As HSBC has noted in its latest report, the concept of a ‘carbon budget’ has been gaining traction with policymakers and investors as a gauge to meausure the viability of long-term capital expenditure decisions, particularly for the fossil fuel industry. So, when the Intergovernmental Panel on Climate Change (IPCC) released its latest report, describing global warming as “unequivocal” – and the human influence on this warming as “clear” – it also set a new, much slimmer, one trillion tonne (1,000GtC) budget for the amount of carbon that the global economy can emit to the end of the 21st century without breaching the 2°C target.
As we wrote last week, the IPCC’s 5th assessment report – its first since 2007 – says that the world has likely already consumed more than half its carbon budget, and has possibly used up to two thirds. Business as usual is expected to exhaust the budget within 30 years. And, as you can see in the chart below, it may also mean that for the world to have the best chance to avoid the devastating impacts of runaway climate change, only 10 per cent-odd of the world’s known fossil fuel reserves can be exploited.
But one of the more sobering points to note about the IPCC’s latest adjustment to its upper limit on emissions, is that it still gives the world only a 66 per cent chance of meeting the 2°C target. The IPCC has also provided higher risk scenarios (33 per cent and 50 per cent chances of hitting the target) which generate higher budgets. As you can see above, all of the budgets are considerably smaller than the CO2 embedded in existing fossil fuel reserves, where coal has by far the largest share.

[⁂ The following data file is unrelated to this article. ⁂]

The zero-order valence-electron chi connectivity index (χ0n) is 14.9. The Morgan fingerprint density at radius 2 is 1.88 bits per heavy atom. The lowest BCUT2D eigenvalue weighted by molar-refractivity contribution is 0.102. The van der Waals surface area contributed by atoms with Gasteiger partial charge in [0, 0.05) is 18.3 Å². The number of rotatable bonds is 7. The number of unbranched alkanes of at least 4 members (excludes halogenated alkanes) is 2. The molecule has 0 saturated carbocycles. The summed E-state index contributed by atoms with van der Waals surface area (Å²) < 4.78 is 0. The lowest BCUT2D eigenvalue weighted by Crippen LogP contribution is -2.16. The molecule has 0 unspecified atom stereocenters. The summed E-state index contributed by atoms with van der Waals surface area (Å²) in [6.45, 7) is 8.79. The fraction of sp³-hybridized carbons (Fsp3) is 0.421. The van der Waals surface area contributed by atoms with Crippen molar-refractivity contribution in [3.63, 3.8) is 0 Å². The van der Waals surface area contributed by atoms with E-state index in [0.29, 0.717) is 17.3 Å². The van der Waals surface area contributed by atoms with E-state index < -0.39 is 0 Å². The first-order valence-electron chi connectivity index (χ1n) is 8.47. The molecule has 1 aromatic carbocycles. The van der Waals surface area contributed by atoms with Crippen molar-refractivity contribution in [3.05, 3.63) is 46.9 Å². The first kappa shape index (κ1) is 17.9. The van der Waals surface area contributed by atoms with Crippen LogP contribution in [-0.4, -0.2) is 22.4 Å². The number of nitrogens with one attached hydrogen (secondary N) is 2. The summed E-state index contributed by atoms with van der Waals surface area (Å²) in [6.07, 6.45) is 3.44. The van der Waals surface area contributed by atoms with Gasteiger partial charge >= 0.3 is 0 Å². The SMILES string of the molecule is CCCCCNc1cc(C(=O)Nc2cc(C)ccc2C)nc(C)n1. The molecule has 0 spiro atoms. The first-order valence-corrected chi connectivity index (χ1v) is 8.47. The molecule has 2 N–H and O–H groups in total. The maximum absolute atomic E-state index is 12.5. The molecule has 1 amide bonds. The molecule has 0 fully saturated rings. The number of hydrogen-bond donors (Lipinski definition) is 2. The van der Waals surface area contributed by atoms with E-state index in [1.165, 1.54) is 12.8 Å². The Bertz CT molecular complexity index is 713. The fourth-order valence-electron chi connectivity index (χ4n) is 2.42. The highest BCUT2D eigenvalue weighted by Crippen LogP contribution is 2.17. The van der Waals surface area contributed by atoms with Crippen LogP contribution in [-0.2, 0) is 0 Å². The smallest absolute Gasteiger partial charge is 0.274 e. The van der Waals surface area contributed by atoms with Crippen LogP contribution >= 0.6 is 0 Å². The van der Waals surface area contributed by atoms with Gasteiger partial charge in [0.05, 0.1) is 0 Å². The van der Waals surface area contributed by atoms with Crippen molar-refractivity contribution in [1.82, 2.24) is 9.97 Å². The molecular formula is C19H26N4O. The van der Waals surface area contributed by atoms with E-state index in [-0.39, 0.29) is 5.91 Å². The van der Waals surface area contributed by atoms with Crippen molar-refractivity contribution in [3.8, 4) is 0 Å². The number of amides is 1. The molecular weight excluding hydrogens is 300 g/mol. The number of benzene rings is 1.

Says HSBC: “With carbon emissions running at about 10Gt per annum, at current rates the budget for the rest of the century could be depleted before 2030, confirming our previous estimate (see Peak Planet, 25 March 2013). We believe this carbon budget will provide the core framing for government negotiations for a new international climate agreement, and we expect considerable disputes over the level and geographical distribution of the budget. We also expect it to reinforce national measures to cap emissions from coal, most notably in China and the USA.”
No special mention of Australia, but as we have noted previously, this is undoubtedly an inconvenient truth for the new Abbott government, as it busily distinguishes itself as the exception to what has been described as “a new phase in global climate action.”